Germany’s Carina Vogt wins inaugural women’s ski jumping gold; U.S. shut out

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The first Olympic gold medal for women’s ski jumping has gone to Germany’s Carina Vogt, while Team USA’s trio of competitors and Japan’s all-world jumper, Sara Takanashi, finished out of the medals altogether on the normal hill.

Vogt, who started ski jumping after watching it on television as a young girl, led the event after the first of two final-round jumps.

On her last, she soared 97.5 meters and earned a score of 120.6 for a two-jump score of 247.4 – enough to beat silver medalist Daniela Iraschko-Stolz of Austria by 1.2 points and bronze medalist Coline Mattel of France by 2.2 points.

Hendrickson, the 2013 world champion, was expected to have a say in the outcome despite just coming back recently from a torn right ACL, MCL, and meniscus that she suffered in an August crash.

But she was not a factor in the end, finishing 21st after a final jump of 91.5 meters led to a score of 217.6 that was behind those of fellow Americans Jessica Jerome (10th, 234.1) and Lindsey Van (15th, 227.2).
She did, however, earn the distinction of being the first woman to ever ski jump in the Olympics.

Perhaps the biggest surprise of the night was that Takanashi, who won the World Cup in 2012-13 and had already earned 10 World Cup wins this season going into Sochi, narrowly missed the podium with a fourth-place finish after a score of 243.0.

MORE: Shaun White finishes off the podium in snowboard halfpipe final

WOMEN’S SKI JUMPING – NORMAL HILL FINAL
1. Carina Vogt (GER), 247.4
2. Daniela Iraschko-Stolz (AUT), 246.2
3. Coline Mattel (FRA), 245.2

10. Jessica Jerome (USA), 234.1
15. Lindsey Van (USA), 227.2
21. Sarah Hendrickson (USA), 217.6

Eliud Kipchoge, two races shy of his target, to make Boston Marathon debut

Eliud Kipchoge Berlin Marathon
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World record holder Eliud Kipchoge will race the Boston Marathon for the first time on April 17.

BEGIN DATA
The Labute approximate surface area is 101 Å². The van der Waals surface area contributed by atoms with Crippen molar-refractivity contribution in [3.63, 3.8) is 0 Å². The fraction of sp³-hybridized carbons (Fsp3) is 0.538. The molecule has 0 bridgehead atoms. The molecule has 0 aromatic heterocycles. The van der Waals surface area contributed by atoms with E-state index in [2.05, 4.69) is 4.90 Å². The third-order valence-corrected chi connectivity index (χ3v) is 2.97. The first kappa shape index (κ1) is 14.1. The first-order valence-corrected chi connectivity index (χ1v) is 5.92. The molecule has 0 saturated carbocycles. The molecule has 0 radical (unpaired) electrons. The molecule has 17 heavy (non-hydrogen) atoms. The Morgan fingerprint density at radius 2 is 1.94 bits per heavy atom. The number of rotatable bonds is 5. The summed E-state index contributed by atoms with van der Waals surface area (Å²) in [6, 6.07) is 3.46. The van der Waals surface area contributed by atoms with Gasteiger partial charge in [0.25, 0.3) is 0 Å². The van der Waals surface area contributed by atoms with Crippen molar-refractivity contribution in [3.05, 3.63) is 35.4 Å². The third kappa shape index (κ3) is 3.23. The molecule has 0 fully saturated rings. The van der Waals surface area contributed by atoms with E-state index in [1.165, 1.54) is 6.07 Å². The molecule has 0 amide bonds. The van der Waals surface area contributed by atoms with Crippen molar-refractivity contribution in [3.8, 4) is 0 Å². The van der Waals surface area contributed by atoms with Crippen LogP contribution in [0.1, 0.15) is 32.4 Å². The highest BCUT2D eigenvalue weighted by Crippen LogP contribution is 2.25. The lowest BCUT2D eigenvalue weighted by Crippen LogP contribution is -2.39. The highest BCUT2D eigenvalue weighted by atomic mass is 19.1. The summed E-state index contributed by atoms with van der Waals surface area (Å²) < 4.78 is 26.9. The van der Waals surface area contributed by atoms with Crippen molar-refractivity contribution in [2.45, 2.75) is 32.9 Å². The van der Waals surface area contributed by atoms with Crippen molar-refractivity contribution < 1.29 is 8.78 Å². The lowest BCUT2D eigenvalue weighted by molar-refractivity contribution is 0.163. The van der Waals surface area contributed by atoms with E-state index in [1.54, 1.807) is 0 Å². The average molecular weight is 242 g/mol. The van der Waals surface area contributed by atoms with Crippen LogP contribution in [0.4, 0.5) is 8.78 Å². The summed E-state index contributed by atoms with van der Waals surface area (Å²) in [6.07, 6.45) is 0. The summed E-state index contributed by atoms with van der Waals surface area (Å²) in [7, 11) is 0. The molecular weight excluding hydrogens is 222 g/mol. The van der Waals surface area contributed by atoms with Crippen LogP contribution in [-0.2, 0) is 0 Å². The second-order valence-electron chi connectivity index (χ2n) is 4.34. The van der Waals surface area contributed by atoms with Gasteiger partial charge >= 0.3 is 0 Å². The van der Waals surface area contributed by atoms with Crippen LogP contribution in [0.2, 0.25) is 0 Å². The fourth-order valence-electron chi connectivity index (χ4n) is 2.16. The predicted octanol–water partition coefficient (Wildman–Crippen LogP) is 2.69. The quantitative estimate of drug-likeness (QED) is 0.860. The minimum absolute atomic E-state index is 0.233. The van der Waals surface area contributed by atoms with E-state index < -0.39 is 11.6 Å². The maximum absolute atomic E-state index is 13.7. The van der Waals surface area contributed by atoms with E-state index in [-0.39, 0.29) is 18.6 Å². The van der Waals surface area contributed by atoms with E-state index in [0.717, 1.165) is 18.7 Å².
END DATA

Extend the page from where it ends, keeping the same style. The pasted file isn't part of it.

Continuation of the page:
Kipchoge, who at September’s Berlin Marathon lowered his world record by 30 seconds to 2:01:09, has won four of the six annual major marathons — Berlin, Tokyo, London and Chicago.

The 38-year-old Kenyan has never raced Boston, the world’s oldest annual marathon dating to 1897, nor New York City but has repeated in recent years a desire to enter both of them.

Typically, he has run the London Marathon in the spring and the Berlin Marathon in the fall.

Kipchoge’s last race in the U.S. was the 2014 Chicago Marathon, his second of 10 consecutive marathon victories from 2014 through 2019.

He can become the first reigning men’s marathon world record holder to finish the Boston Marathon since South Korean Suh Yun-Bok set a world record of 2:25:39 in Boston in 1947, according to the Boston Athletic Association.

In 2024 in Paris, Kipchoge is expected to race the Olympic marathon and bid to become the first person to win three gold medals in that event.

The Boston Marathon field also includes arguably the second- and third-best men in the world right now — Kipchoge’s Kenyan training partners Evans Chebet and Benson Kipruto. Chebet won Boston and New York City this year. Kipruto won Boston last year and Chicago this year.

American Des Linden, who won Boston in 2018, headlines the women’s field.

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2024 Tour de France to end with Nice time trial due to Paris Olympics

2024 Tour de France Nice
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The 2024 Tour de France will end on the French Riviera instead of the French capital because of the Paris Olympics.

The finish of cycling’s marquee race leaves Paris for the first time since 1905.

Tour organizers said on Thursday the last stage of its 111th race will take place in the Mediterranean resort of Nice on July 21. Five days later, Paris opens the Olympics.

Because of security and logistical reasons, the French capital won’t have its traditional Tour finish on the Champs-Elysees. Parting with tradition of a sprint on the Champs-Elysees, the last stage will be an individual time trial along Nice’s famed Promenade des Anglais.

The start of the 2024 race, which will begin for the first time in Italy, was brought forward by one week, a customary change during an Olympic year. The Tour will start on June 29 in Florence.

Nice has hosted the Tour 37 times, including its start twice, in 1981 and in 2020. Two years ago, the start was delayed until Aug. 29 due to lockdowns and travels bans during the COVID-19 pandemic.

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